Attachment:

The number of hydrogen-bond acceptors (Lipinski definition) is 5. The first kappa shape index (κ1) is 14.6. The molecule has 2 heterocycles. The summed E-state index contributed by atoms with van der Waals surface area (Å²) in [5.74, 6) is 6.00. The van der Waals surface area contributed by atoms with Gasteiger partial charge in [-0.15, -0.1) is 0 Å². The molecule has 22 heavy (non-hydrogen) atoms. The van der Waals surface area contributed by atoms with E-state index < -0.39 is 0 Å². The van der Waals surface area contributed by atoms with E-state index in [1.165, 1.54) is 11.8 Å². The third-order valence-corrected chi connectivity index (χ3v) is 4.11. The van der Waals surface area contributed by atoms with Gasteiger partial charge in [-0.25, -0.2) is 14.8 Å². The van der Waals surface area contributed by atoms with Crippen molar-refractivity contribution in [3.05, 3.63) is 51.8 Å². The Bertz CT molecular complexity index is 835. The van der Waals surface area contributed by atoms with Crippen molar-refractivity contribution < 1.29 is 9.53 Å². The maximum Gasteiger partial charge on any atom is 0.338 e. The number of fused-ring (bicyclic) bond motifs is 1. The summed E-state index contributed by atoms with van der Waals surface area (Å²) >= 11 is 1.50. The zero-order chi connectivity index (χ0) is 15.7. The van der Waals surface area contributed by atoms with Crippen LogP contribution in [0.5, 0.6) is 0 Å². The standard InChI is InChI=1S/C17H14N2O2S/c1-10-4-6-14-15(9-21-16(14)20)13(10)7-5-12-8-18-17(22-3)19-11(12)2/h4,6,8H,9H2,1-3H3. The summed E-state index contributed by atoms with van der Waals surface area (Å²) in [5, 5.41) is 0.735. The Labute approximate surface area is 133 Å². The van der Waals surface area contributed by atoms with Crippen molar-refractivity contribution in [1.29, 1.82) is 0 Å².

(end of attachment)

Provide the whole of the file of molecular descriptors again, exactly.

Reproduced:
The number of hydrogen-bond acceptors (Lipinski definition) is 5. The first kappa shape index (κ1) is 14.6. The molecule has 2 heterocycles. The summed E-state index contributed by atoms with van der Waals surface area (Å²) in [5.74, 6) is 6.00. The van der Waals surface area contributed by atoms with Gasteiger partial charge in [-0.15, -0.1) is 0 Å². The molecule has 22 heavy (non-hydrogen) atoms. The van der Waals surface area contributed by atoms with E-state index < -0.39 is 0 Å². The van der Waals surface area contributed by atoms with E-state index in [1.165, 1.54) is 11.8 Å². The third-order valence-corrected chi connectivity index (χ3v) is 4.11. The van der Waals surface area contributed by atoms with Gasteiger partial charge in [-0.25, -0.2) is 14.8 Å². The van der Waals surface area contributed by atoms with Crippen molar-refractivity contribution in [3.05, 3.63) is 51.8 Å². The Bertz CT molecular complexity index is 835. The van der Waals surface area contributed by atoms with Crippen molar-refractivity contribution < 1.29 is 9.53 Å². The maximum Gasteiger partial charge on any atom is 0.338 e. The number of fused-ring (bicyclic) bond motifs is 1. The summed E-state index contributed by atoms with van der Waals surface area (Å²) >= 11 is 1.50. The zero-order chi connectivity index (χ0) is 15.7. The van der Waals surface area contributed by atoms with Crippen LogP contribution in [0.5, 0.6) is 0 Å². The standard InChI is InChI=1S/C17H14N2O2S/c1-10-4-6-14-15(9-21-16(14)20)13(10)7-5-12-8-18-17(22-3)19-11(12)2/h4,6,8H,9H2,1-3H3. The summed E-state index contributed by atoms with van der Waals surface area (Å²) in [5, 5.41) is 0.735. The Labute approximate surface area is 133 Å². The van der Waals surface area contributed by atoms with Crippen molar-refractivity contribution in [1.29, 1.82) is 0 Å².